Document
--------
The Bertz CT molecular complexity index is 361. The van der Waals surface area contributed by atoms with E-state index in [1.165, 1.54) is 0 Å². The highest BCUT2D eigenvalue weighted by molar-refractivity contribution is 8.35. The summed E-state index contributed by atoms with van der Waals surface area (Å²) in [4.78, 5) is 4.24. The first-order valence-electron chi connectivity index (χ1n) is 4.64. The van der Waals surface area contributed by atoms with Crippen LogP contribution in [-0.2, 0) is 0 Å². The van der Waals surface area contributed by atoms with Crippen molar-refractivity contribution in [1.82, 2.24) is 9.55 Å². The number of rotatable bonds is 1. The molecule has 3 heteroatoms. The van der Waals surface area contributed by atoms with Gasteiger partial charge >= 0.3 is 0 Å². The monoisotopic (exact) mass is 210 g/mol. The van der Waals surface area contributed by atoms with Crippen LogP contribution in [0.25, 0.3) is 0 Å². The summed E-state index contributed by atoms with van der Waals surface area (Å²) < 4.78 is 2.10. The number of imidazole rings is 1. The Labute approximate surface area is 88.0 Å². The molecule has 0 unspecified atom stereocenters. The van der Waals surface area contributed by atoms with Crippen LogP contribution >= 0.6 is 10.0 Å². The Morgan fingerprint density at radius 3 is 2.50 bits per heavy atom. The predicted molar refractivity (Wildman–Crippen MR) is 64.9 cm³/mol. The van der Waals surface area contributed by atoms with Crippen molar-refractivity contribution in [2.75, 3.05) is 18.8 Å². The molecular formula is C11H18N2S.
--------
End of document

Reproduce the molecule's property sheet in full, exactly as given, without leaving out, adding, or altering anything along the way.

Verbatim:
The Bertz CT molecular complexity index is 361. The van der Waals surface area contributed by atoms with E-state index in [1.165, 1.54) is 0 Å². The highest BCUT2D eigenvalue weighted by molar-refractivity contribution is 8.35. The summed E-state index contributed by atoms with van der Waals surface area (Å²) in [4.78, 5) is 4.24. The first-order valence-electron chi connectivity index (χ1n) is 4.64. The van der Waals surface area contributed by atoms with Crippen LogP contribution in [-0.2, 0) is 0 Å². The van der Waals surface area contributed by atoms with Crippen molar-refractivity contribution in [1.82, 2.24) is 9.55 Å². The number of rotatable bonds is 1. The molecule has 3 heteroatoms. The van der Waals surface area contributed by atoms with Gasteiger partial charge >= 0.3 is 0 Å². The monoisotopic (exact) mass is 210 g/mol. The van der Waals surface area contributed by atoms with Crippen LogP contribution in [0.25, 0.3) is 0 Å². The summed E-state index contributed by atoms with van der Waals surface area (Å²) < 4.78 is 2.10. The number of imidazole rings is 1. The Labute approximate surface area is 88.0 Å². The molecule has 0 unspecified atom stereocenters. The van der Waals surface area contributed by atoms with Crippen LogP contribution >= 0.6 is 10.0 Å². The Morgan fingerprint density at radius 3 is 2.50 bits per heavy atom. The predicted molar refractivity (Wildman–Crippen MR) is 64.9 cm³/mol. The van der Waals surface area contributed by atoms with Crippen molar-refractivity contribution in [2.75, 3.05) is 18.8 Å². The molecular formula is C11H18N2S.